These are patented Whitewater-style "smell test" stories. They are based on complicated details that make the casual reader's eyes glaze over and about which the subject has to issue long confusing explanations in return. They feature colorful and unsavory political characters in some way. They often happened in the past and they tend to be written in such a way as to say that even if they aren't illegal they "look bad" . . .

No single story will bring down a candidate because they have no substance to them. It's the combined effect they are looking for to build a sense overall sleaziness. "Where there's smoke there's fire" right?

Once the original transaction gets solidified in Media World as representing something dark and bad, then it's no longer necessary to bother with anything specific. Tossing around the innuendo becomes the only thing necessary to continue to fuel it. Here's a classic and quite common example of this genre. As Digby wrote:

These stories are very difficult to control once they get going. The MSM gasbags start "analyzing" the whole thing in terms of whether the subject of the inquiry is being forthcoming or if he's "stonewalling" and it snowballs into armchair psychology and novelistic character studies. From what I gather of the Rezko matter so far, we can probably expect this to have the same trajectory. The press conference yesterday was deja vu all over again.

Early in George Bush's term, it was revealed that one of his closest and most loyal supporters, Enron's Ken Lay, committed one of the most massive frauds in American corporate history. The President's own brother, Neil, has been involved in numerous accusations of serious impropriety and yet continues to be paid by multiple sources for virtually nothing other than being George Bush's brother. The central cog for the GOP fundraising machine, Jack Abramoff, is now imprisoned as a serial felon. Led by his involvement in the Keating Five scandal, John McCain has been linked to some of the sleaziest figures around.

Yet somehow, the standard in those cases is that, in the absence of specific allegations of wrongdoing on the part of the political official, merely being linked -- even intimately -- to thieves and felons won't be held against the political official. By rather stark contrast, the multiple former Clinton associates who were convicted of wrongdoing -- the McDougals and Webster Hubbell -- were constantly used to imply that the Clintons themselves had done something corrupt, and now, Tony Rekzo's conduct is being sloppily and dishonestly cast onto Barack Obama without the slightest attempt to actually make the case that Obama has done anything even arguably wrong at all.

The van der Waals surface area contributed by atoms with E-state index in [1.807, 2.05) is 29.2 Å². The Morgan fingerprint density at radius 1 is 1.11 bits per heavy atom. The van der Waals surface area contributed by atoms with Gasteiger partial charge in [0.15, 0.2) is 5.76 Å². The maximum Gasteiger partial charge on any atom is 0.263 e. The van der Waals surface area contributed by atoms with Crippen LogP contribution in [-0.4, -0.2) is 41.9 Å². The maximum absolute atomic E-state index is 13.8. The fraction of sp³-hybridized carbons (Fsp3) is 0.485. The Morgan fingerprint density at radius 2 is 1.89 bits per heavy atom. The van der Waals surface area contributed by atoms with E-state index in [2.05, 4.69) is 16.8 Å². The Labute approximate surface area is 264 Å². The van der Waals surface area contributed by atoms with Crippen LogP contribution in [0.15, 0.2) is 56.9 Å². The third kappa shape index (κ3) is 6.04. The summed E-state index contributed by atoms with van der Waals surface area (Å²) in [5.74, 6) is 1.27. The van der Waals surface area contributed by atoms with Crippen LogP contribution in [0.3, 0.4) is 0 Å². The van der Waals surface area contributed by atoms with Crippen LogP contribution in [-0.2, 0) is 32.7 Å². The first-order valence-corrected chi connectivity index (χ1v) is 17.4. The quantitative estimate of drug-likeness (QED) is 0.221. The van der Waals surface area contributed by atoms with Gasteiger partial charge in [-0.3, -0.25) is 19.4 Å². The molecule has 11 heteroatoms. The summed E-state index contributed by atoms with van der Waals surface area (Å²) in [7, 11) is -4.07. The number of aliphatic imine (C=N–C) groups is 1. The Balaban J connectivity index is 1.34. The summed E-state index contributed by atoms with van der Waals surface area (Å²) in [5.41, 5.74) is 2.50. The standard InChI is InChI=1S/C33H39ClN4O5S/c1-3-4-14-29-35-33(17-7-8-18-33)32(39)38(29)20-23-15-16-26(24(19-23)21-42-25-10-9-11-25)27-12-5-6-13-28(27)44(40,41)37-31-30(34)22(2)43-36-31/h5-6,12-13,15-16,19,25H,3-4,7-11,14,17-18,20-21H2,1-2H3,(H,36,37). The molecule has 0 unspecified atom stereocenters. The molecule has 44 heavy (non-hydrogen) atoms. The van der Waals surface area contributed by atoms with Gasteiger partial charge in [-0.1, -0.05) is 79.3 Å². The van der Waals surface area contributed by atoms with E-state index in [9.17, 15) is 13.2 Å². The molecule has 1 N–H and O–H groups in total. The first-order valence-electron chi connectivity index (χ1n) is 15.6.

One very simple and self-evidently warranted rule ought to be applied: no reporter should toss around "Rezko" innuendo unless they're able to explain what it means specifically when assessing Obama's conduct, what specific allegations of any substance are being made against Obama when the scary specter of "Rezko" is invoked. If they're incapable of articulating even those basics -- and they are -- then the whole exercise is just deceitful and worthless.

It's precisely the empty nature of the "scandal" that makes it impossible to resolve. The more he addresses it, the more he fuels it; conversely, the more he refuses to address it, the more he will be accused of "stonewalling" and not being forthcoming. It's just illusory innuendo that, by design, can never be satisfactorily addressed because nobody can ever apprehend what the substance of the "scandal" is. Substance-free scandal is the only kind that attracts the intense attention of the media hordes.

UPDATE: Here's the headline from an article today by The Politico's Kenneth Vogel, complaining that the Rezko trial isn't getting enough media attention:

And here's the headline from a similar article today from ABC News' Brian Ross:

Can anyone find even a single fact in either of these long, breathless pieces reflective of possible wrongdoing of any kind on Obama's part? Shouldn't such facts be a bare pre-requisite for trying to build something like this up into some sort of scandal?

Glenn Greenwald